Pintig highlights online safe spaces and youth development through the arts

Pintig’s final episode on. Nov. 26 delves further into tapping the youth’s potential as builders of a better future during and after the pandemic.

Entitled “Rise Up: Living a Better Normal,” the episode featured Abigail Billones, program director of the Lingap Sining Program of the Philippine Educational Theater Association (PETA), and Mac Andre Arboleda, president of the UP Internet Freedom Network.

Billones presented Lingap Sining’s activities amidst the lockdown that carried on PETA’s mission to develop performances, educate with the arts, and partner with communities. She said that Lingap Sining is especially concerned with working with communities at the ground level through youth organizations and schools to promote healing, compassion, critical thinking, creativity, and community engagement among the youth. 

She said that since their activities could not be carried out normally due to the pandemic, Lingap Sining pivoted towards using online platforms, resulting in their first-ever online arts festival “Festival of Windows 2020: Locked but linked.”

The event had four sub-festivals held from Sept. 19 to Dec. 10 that partnered with artists and communities to host online workshops, webinars, and performances. 

“sulYAP Kabataan PLAYlist” featured online conferences and mini-workshops on theater education and theater making as well as performances from their partners in various cities and provinces.

“3G, Connect! Community Arts Festival” was anchored on the themes pinanggalingan (context of community), galing (talent and capacity of the youth and the community), and paggaling (healing) and featured community-contributed performances and talks from artists that explored the promotion of youth participation and community resiliency.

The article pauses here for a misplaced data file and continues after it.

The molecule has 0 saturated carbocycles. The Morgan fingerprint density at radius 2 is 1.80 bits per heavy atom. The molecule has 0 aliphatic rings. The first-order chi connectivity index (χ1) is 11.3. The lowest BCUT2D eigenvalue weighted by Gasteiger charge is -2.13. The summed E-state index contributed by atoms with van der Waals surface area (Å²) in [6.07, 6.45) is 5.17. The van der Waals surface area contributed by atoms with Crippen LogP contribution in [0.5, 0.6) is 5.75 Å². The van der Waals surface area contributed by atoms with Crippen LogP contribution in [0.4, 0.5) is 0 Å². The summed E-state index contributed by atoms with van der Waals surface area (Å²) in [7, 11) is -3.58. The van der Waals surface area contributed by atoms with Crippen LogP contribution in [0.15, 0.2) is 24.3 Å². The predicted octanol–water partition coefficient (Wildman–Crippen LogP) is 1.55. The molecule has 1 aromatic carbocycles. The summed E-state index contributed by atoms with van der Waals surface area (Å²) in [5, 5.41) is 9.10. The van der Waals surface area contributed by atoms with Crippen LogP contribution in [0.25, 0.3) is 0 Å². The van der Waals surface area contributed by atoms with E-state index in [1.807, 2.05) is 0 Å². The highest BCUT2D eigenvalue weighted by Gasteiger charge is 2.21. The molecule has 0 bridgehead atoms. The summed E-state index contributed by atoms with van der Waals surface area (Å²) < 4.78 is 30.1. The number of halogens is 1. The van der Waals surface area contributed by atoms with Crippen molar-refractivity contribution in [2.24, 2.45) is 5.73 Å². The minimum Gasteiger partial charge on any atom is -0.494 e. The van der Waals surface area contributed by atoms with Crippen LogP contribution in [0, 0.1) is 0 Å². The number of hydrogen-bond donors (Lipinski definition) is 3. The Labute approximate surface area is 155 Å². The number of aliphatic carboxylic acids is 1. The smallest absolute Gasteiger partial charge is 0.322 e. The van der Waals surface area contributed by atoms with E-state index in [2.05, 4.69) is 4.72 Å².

“START: A quest to find our safe space” focused on highlighting positive discipline and child safety and protection as part of PETA’s campaign program “Advocate Right to Safety Zone for Children.”

The culminating festival “KE-POP: Kalingangan Ensemble Performers Overcoming a Pandemic” is PETA’s online streaming festival which showcased their most notable stage productions through a virtual platform.

The second discussion of Pintig’s episode was led by Arboleda who spoke about the necessity of having a free and democratic internet to make the digital world a safe space for the youth.

Arboleda said that internet freedom constitutes having an open but secure internet that is accessible and empowering for all. This would mean that everyone should be able to participate in the digital space, access information, and express themselves freely without fearing for their security or safety.

He said that while the internet has allowed many people to access information and connect with people all over the world, it has also created a digital divide between those who can access and utilize it to address their needs and those who cannot.

He said that internet freedom is currently hindered by poor or lack of access to the internet due to poor infrastructure or lack of gadgets as seen during the recent shift to online classes, cybersurveillance, and data privacy issues wherein people’s personal information may be compromised on the web, and censorship and attacks on press freedom which threatens to cut off the masses from sources of information or prevents the press from broadcasting to their audience.

The call for internet freedom is also challenged by deliberate disinformation, and the increasing commercialization of the internet and cybercrimes such as scams, sexual harassment, and cyberlibel.

To address these issues, Arboleda said that it is necessary to address the social issues present in the community since the two are connected. He also encouraged the participants to talk to their peers and families about these internet threats and to get information from organizations who are also advocating for internet freedom.

This last episode follows Pintig’s discussions on self-care and grief, and youth participation in social change.

Pintig’s first and second episode may be accessed on their Facebook page. (Jessa Jael S. Arana)

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